My journey into mindfulness has been a process of discovery and of letting go. It feels like a sort of gradual deprogramming from conditioned views once unquestioned. One particularly tough knot to untangle has been the difference between holding oneself in servitude to shoulds, oughts, and musts and practicing mindful self-care.
Growing up, I somehow got the message that eating right and exercising were ways to make your appearance acceptable to others rather than ways of fueling and maintaining the fragile and vulnerable vehicle from which we navigate this one precious human life. Many of us absorbed the idea that taking time for stillness, for just being, was self-indulgent and lazy.
In this throw-away culture of cheap and disposable goods, it’s easy to mistake our bodies and minds as simple commodities from which to extract as much externally derived value as possible. In our drive to do and accomplish, we might skimp on sleep, down time, moments of self-reflection, pleasurable activities, and the cultivation of interpersonal connections. We tend to ignore the signs of stress and overuse until we’re quite ill or burned out. In this way, we commit a sort of violence against ourselves.
Vipassana meditation teacher, Phillip Moffitt, defines violence as “any highly energetic form of relating to a person, including yourself, that is jarring, turbulent, and distorting.” He says these subtle aggressions may occur “through the way in which we schedule our time, push our bodies, and compare and judge ourselves against others.” Many of us don’t realize the many ways in which we commit violence against ourselves every day. We’ve habituated to it and until we change our habits, we remain unaware that there might be a better way.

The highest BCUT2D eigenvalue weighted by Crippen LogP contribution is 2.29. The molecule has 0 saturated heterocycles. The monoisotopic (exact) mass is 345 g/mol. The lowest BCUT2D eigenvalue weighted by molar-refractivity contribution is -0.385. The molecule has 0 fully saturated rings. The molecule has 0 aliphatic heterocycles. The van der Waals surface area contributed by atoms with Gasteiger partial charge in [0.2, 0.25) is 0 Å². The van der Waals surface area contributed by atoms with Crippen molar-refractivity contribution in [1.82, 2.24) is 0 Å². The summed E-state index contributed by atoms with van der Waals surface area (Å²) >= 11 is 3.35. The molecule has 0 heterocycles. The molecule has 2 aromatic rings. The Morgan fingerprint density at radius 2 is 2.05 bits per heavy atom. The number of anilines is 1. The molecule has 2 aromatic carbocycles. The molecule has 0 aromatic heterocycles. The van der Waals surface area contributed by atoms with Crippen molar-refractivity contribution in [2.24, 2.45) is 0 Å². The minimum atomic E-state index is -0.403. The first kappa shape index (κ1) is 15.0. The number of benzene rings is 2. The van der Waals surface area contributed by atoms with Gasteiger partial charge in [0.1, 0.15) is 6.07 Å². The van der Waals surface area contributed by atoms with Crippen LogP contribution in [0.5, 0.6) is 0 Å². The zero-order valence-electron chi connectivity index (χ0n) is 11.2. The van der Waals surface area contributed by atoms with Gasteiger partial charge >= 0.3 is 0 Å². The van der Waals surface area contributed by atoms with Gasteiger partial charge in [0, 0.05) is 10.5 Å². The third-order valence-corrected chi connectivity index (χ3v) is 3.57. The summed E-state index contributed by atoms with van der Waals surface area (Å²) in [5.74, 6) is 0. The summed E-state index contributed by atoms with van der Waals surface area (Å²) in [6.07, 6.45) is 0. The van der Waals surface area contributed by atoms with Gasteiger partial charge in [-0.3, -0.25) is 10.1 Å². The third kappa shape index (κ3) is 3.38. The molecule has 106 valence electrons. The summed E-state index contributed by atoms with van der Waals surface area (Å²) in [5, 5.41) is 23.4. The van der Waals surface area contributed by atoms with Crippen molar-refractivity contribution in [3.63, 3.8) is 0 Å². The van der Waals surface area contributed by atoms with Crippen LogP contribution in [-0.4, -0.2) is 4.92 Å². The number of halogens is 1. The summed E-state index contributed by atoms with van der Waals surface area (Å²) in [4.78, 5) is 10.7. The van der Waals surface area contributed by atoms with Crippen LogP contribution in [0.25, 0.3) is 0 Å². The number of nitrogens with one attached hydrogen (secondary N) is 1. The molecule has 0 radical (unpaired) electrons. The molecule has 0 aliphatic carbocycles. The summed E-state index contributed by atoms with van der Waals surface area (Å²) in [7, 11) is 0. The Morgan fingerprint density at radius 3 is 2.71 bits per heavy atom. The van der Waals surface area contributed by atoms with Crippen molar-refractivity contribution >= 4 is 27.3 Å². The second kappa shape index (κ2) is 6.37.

Practicing nonviolence toward oneself lies in our intentions – it’s an active commitment to non-self-harming. We abstain from the use of threat or force, believing that it is unnecessary for change and ultimate wellbeing – that self-compassion, sometimes fierce and unyielding, is what leads to the highest good. It means saying no to beliefs and practices that only serve to oppress us and embracing attitudes and actions that are self-respecting and life affirming. This requires a level of inner strength, self-trust and courage that can be cultivated through training and practice.
The practices of yoga and meditation are teaching me that caring for the body and mind is of utmost importance and an honorable endeavor. In yoga, part of the underlying philosophy is an ethical observation of ahimsa or non-harming. In mindfulness meditation, we attend to experience non-judgmentally and with an attitude of compassion. Perhaps most importantly, the way we treat ourselves bleeds into our interactions with others. For those of us who care for others (which is most of us), we might even characterize self-care as a non-negotiable responsibility.
Release the harsh and pointed inner
voice. it’s just a throwback to the past,
and holds no truth about this moment.
Let go of self-judgment, the old,
learned ways of beating yourself up
for each imagined inadequacy.
Allow the dialogue within the mind
to grow friendlier, and quiet. Shift
out of inner criticism and life
suddenly looks very different.
i can say this only because I make
the choice a hundred times a day to release the voice that refuses to
acknowledge the real me.
What’s needed here isn’t more prodding toward perfection, but
intimacy – seeing clearly, and
embracing what I see.
Love, not judgment, sows the
seeds of tranquility and change.
– Danna Faulds, Self Observation Without Judgment